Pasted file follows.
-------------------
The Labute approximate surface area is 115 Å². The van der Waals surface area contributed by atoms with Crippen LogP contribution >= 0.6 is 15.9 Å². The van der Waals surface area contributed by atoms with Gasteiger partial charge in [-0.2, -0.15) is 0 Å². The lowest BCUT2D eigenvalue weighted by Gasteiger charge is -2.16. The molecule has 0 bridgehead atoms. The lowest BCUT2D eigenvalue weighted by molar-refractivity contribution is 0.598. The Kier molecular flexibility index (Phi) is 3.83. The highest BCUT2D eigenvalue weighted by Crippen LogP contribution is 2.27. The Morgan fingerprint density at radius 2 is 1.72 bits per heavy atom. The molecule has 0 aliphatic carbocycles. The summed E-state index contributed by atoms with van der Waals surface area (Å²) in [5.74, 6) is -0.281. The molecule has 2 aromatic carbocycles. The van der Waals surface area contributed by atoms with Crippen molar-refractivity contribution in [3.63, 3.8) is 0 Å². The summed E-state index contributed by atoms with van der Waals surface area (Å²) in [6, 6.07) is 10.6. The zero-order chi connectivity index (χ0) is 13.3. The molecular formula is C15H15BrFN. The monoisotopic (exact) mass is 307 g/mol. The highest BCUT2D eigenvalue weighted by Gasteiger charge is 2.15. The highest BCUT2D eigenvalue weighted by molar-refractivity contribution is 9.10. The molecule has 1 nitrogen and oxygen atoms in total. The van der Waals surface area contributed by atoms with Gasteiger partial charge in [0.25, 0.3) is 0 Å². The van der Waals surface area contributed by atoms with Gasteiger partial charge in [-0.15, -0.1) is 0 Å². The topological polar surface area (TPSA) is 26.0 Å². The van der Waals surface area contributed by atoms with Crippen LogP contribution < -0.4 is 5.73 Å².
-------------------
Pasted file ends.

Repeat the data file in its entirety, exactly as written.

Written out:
The Labute approximate surface area is 115 Å². The van der Waals surface area contributed by atoms with Crippen LogP contribution >= 0.6 is 15.9 Å². The van der Waals surface area contributed by atoms with Gasteiger partial charge in [-0.2, -0.15) is 0 Å². The lowest BCUT2D eigenvalue weighted by Gasteiger charge is -2.16. The molecule has 0 bridgehead atoms. The lowest BCUT2D eigenvalue weighted by molar-refractivity contribution is 0.598. The Kier molecular flexibility index (Phi) is 3.83. The highest BCUT2D eigenvalue weighted by Crippen LogP contribution is 2.27. The Morgan fingerprint density at radius 2 is 1.72 bits per heavy atom. The molecule has 0 aliphatic carbocycles. The summed E-state index contributed by atoms with van der Waals surface area (Å²) in [5.74, 6) is -0.281. The molecule has 2 aromatic carbocycles. The van der Waals surface area contributed by atoms with Crippen molar-refractivity contribution in [3.63, 3.8) is 0 Å². The summed E-state index contributed by atoms with van der Waals surface area (Å²) in [6, 6.07) is 10.6. The zero-order chi connectivity index (χ0) is 13.3. The molecular formula is C15H15BrFN. The monoisotopic (exact) mass is 307 g/mol. The highest BCUT2D eigenvalue weighted by Gasteiger charge is 2.15. The highest BCUT2D eigenvalue weighted by molar-refractivity contribution is 9.10. The molecule has 1 nitrogen and oxygen atoms in total. The van der Waals surface area contributed by atoms with Gasteiger partial charge in [0.25, 0.3) is 0 Å². The van der Waals surface area contributed by atoms with Gasteiger partial charge in [-0.15, -0.1) is 0 Å². The topological polar surface area (TPSA) is 26.0 Å². The van der Waals surface area contributed by atoms with Crippen LogP contribution < -0.4 is 5.73 Å².